Drug of Abuse, Tetrahydrocannabinol Screen with GC-MS Confirmation, Urine
Clinical Information Discusses physiology, pathophysiology, and general clinical aspects, as they relate to a laboratory test
Marijuana is 1 of the most widely abused drugs in the United States. It is the term for describing a leafy preparation of the plant Cannabis sativa used to produce psychic effects. A common method for the consumption of marijuana is smoking.
The primary component of marijuana is delta-9-tetrahydrocannabinoid (THC). It is the concentration of THC that determines the potency of marijuana.
Following consumption of the drug, either by inhalation or ingestion, THC is rapidly metabolized by the liver through 11-hydroxy-delta-9-THC to a series of polar metabolites, with 11-nor-delta-9-THC-alpha-carboxylic acid (THC carboxylic acid, THC-COOH) being the primary metabolite.
Approximately 80% of a dose of THC is eliminated during the first 5 days, with >65% being excreted in feces and approximately 20% excreted in urine. Depending on assay sensitivity, cannabinoid metabolites may be detected in the urine up to 10 days in occasional smokers and 30 to 40 days in chronic smokers.
Detecting drug abuse involving delta-9-tetrahydrocannabinol (marijuana)
The metabolite of marijuana (THC-COOH) has a long half-life and can be detected in urine for more than 7 days after a single use.
The presence of THC-COOH in urine at concentrations >15 ng/mL is a strong indicator that the patient has used marijuana.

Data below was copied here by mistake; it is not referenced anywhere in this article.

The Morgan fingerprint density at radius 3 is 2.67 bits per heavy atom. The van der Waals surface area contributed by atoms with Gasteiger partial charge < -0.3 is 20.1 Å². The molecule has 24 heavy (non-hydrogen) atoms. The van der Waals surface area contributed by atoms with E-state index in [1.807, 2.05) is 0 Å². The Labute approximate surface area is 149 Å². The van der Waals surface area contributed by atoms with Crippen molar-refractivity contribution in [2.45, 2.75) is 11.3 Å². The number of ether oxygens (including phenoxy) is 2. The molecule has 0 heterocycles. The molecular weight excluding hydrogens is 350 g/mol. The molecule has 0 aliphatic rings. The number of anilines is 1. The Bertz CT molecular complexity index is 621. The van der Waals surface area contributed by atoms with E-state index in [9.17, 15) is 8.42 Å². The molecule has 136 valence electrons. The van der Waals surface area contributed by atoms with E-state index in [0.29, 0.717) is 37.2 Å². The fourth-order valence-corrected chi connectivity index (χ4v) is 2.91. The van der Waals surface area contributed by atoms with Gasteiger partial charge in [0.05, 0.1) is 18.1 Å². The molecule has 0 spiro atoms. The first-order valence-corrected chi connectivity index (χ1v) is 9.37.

The presence of THC-COOH in urine at concentrations >100 ng/mL indicates relatively recent use, probably within the past 7 days.
Levels >500 ng/mL suggest chronic and recent use.
Chronic use causes accumulation of the THC and THC-COOH in adipose tissue such that it is excreted into the urine for as long as 30 to 60 days from the time chronic use is halted.
Reference Values Describes reference intervals and additional information for interpretation of test results. May include intervals based on age and sex when appropriate. Intervals are Mayo-derived, unless otherwise designated. If an interpretive report is provided, the reference value field will state this.
EMIT cutoff concentration: 50 ng/mL
Positives are reported with a quantitative GC/MS result.
Clinical References Provides recommendations for further in-depth reading of a clinical nature
1. Moyer TP, Palmen MA, Johnson P, et al: Marijuana testing-how good is it? Mayo Clin Proc 1987;62:413-417
2. Baselt RC, Cravey RH: Disposition of Toxic Drugs and Chemicals in Man. 3rd edition. Chicago, Year Book Medical Publishers, 1989